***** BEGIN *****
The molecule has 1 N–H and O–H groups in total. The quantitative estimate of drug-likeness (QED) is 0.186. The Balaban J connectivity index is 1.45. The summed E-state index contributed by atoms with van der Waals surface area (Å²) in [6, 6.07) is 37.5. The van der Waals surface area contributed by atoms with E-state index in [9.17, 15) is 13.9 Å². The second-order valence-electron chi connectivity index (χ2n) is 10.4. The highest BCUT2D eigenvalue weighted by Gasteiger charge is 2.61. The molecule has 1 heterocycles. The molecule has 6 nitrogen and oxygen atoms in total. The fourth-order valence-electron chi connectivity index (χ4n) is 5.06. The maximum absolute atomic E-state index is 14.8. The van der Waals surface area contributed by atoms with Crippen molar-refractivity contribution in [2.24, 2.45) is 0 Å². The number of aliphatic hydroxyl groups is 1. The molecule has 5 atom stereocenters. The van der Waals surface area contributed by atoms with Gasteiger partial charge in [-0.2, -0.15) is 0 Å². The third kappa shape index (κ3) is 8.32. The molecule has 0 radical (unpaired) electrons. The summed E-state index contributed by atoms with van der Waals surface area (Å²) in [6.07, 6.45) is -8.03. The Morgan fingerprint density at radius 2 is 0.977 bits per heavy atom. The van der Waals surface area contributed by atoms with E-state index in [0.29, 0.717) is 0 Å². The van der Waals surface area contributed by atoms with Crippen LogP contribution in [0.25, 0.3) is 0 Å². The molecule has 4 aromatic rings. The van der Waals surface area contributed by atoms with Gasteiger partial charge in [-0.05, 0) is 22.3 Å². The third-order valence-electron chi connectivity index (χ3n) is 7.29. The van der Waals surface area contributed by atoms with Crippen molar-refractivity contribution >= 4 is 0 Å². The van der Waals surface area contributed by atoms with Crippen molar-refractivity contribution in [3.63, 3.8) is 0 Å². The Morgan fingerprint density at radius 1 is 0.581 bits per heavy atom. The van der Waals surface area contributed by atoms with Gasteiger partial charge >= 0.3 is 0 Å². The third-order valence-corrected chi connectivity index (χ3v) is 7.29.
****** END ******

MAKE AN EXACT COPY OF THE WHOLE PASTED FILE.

The molecule has 1 N–H and O–H groups in total. The quantitative estimate of drug-likeness (QED) is 0.186. The Balaban J connectivity index is 1.45. The summed E-state index contributed by atoms with van der Waals surface area (Å²) in [6, 6.07) is 37.5. The van der Waals surface area contributed by atoms with E-state index in [9.17, 15) is 13.9 Å². The second-order valence-electron chi connectivity index (χ2n) is 10.4. The highest BCUT2D eigenvalue weighted by Gasteiger charge is 2.61. The molecule has 1 heterocycles. The molecule has 6 nitrogen and oxygen atoms in total. The fourth-order valence-electron chi connectivity index (χ4n) is 5.06. The maximum absolute atomic E-state index is 14.8. The van der Waals surface area contributed by atoms with Crippen molar-refractivity contribution in [2.24, 2.45) is 0 Å². The number of aliphatic hydroxyl groups is 1. The molecule has 5 atom stereocenters. The van der Waals surface area contributed by atoms with Gasteiger partial charge in [-0.2, -0.15) is 0 Å². The third kappa shape index (κ3) is 8.32. The molecule has 0 radical (unpaired) electrons. The summed E-state index contributed by atoms with van der Waals surface area (Å²) in [6.07, 6.45) is -8.03. The Morgan fingerprint density at radius 2 is 0.977 bits per heavy atom. The van der Waals surface area contributed by atoms with E-state index in [0.29, 0.717) is 0 Å². The van der Waals surface area contributed by atoms with Crippen LogP contribution in [0.25, 0.3) is 0 Å². The molecule has 4 aromatic rings. The van der Waals surface area contributed by atoms with Gasteiger partial charge in [-0.05, 0) is 22.3 Å². The third-order valence-electron chi connectivity index (χ3n) is 7.29. The van der Waals surface area contributed by atoms with Crippen molar-refractivity contribution >= 4 is 0 Å². The van der Waals surface area contributed by atoms with Crippen molar-refractivity contribution in [3.63, 3.8) is 0 Å². The Morgan fingerprint density at radius 1 is 0.581 bits per heavy atom. The van der Waals surface area contributed by atoms with Gasteiger partial charge >= 0.3 is 0 Å². The third-order valence-corrected chi connectivity index (χ3v) is 7.29.